The company will continue to operate as a for-profit enterprise, however, the proceeds and all future non-reinvestment profits will go towards efforts to “protect the planet”. “Instead of extracting value from nature and transforming it into wealth for investors, we’ll use the wealth Patagonia creates to protect the source of all wealth.”
The Chouinard family, comprised of Yvon Chouinard, his wife Malinda Pennoyer, and two children Fletcher and Claire, have transferred ownership of Patagonia to a newly created decision-making body called Patagonia Purpose Trust which will own and run the company. The vast majority of the company stock (98%) will go to a climate-focused non-profit known as the Holdfast Collective.
The powerful message behind “going purpose”
Chouinard could have sold the company or taken it public and donated the proceeds, but this would have changed the company’s values, so he decided to put the company to work for the planet in perpetuity. The company announced the move saying they are “going purpose” rather than going public. The reason that Patagonia is going purpose instead of going public is outlined in Chouinard’s book, “The Responsible Company.” It largely comes down to larger risk tolerances in the service of environmental goals. This appetite for risk is also about leading the business community away from the traditional mold.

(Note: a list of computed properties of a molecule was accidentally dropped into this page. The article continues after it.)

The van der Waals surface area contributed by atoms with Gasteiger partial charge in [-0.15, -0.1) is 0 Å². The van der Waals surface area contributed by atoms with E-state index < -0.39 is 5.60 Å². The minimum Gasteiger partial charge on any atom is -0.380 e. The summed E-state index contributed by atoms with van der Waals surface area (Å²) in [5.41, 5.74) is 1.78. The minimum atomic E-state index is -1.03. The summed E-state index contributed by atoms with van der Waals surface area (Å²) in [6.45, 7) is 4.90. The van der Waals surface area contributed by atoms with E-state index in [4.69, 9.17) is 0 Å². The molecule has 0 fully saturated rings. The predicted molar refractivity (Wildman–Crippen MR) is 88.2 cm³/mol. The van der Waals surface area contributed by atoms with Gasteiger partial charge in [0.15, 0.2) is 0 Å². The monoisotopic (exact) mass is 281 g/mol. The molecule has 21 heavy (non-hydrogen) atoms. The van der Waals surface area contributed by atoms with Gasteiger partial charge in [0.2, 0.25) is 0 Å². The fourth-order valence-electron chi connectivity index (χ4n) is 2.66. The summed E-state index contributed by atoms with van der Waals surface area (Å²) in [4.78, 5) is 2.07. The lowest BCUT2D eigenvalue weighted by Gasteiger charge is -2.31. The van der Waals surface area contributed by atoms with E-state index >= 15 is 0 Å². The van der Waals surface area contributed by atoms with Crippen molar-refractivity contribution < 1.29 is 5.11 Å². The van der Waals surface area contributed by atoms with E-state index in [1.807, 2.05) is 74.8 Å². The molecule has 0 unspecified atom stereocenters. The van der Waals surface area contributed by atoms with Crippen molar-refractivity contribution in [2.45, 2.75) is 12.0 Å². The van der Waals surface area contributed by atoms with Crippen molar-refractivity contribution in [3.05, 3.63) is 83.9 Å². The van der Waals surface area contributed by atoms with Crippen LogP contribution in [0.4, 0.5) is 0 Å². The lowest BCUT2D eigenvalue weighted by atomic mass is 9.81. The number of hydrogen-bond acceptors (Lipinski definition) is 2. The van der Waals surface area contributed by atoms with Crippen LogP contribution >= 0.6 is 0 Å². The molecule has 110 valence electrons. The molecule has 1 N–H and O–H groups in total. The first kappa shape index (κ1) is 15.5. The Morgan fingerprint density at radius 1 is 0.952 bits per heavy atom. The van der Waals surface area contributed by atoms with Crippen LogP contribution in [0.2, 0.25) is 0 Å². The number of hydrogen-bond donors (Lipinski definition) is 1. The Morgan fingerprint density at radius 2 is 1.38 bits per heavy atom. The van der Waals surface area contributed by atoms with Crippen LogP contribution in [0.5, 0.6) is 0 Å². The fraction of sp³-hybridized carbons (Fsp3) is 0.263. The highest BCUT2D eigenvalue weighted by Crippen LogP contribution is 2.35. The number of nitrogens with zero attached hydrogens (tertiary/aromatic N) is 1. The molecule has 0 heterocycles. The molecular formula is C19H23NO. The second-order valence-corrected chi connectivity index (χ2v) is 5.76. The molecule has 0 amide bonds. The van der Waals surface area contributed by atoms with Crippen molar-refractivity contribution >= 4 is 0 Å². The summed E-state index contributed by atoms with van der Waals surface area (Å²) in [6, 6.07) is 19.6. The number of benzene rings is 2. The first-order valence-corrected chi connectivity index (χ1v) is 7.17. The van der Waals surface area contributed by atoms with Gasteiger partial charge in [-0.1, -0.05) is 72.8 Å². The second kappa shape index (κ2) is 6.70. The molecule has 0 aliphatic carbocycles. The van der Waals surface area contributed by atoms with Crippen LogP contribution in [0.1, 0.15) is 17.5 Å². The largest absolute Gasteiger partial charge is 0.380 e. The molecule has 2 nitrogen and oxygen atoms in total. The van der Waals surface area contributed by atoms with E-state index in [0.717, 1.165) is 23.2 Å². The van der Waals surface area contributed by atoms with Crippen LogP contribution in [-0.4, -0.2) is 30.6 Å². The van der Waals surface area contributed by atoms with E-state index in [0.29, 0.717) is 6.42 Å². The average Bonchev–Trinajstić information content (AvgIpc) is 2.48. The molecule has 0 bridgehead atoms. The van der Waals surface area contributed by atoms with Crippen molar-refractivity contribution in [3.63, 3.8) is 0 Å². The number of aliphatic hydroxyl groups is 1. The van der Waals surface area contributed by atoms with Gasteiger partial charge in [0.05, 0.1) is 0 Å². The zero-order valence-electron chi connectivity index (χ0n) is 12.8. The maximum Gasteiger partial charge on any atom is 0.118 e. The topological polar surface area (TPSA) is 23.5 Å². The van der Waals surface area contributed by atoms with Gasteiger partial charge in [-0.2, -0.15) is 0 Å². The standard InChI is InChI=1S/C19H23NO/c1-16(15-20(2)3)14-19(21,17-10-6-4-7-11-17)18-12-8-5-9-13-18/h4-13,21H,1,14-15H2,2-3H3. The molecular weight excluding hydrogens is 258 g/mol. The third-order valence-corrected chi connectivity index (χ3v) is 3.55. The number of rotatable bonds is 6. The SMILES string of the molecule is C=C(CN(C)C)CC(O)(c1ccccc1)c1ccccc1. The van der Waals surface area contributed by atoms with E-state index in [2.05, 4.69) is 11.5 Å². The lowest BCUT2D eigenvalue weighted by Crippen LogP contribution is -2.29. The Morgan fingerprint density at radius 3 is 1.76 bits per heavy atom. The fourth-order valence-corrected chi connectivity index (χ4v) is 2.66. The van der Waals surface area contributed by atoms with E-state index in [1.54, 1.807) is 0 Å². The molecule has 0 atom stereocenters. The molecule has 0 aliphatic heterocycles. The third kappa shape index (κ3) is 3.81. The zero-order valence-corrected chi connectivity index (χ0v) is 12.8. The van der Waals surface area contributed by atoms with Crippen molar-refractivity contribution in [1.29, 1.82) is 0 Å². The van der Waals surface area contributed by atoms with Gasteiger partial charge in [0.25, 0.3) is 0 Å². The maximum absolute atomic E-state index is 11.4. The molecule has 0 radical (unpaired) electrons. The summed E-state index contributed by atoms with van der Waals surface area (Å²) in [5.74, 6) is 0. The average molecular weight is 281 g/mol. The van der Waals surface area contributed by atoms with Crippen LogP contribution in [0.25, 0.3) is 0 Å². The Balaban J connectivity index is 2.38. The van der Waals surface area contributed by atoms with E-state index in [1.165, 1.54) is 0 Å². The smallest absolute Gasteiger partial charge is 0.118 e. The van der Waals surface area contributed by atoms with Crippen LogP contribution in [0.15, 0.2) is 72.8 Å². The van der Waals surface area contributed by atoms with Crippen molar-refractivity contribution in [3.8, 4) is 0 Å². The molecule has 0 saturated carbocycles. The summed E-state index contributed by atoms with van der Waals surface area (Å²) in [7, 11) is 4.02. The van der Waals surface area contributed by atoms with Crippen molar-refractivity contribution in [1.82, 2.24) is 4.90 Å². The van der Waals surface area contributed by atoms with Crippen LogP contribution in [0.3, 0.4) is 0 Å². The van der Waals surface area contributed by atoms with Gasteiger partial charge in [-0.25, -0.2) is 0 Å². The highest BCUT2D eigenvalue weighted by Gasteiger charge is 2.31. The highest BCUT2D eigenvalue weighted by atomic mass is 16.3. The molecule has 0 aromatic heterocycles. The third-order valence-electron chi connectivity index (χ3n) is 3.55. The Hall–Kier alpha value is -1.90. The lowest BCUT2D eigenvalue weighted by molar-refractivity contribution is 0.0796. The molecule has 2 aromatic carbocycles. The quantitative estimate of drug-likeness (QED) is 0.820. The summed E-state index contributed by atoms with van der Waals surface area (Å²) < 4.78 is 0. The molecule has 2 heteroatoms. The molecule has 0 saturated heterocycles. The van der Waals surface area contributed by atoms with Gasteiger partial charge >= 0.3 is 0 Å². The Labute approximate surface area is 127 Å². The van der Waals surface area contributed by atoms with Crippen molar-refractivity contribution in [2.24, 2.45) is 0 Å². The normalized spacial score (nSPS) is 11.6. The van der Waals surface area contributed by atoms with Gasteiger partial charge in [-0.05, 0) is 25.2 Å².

“If we have any hope of a thriving planet – much less a thriving business – 50 years from now, it is going to take all of us doing what we can with the resources we have,” Chouinard said in a statement. “This is another way we’ve found to do our part.”
This move is a rebuke of shareholder capitalism and a nod to the circular economy. The myopic focus on profits is the cause of our current state and it is not well suited to address the problems it created. Patagonia’s board chair, Charles Conn wrote about this in a Forbes article in which he said: “Instead of exploiting natural resources to make shareholder returns, we are turning shareholder capitalism on its head by making the Earth our only shareholder.”
Reaction to Patagonia’s climate philanthropy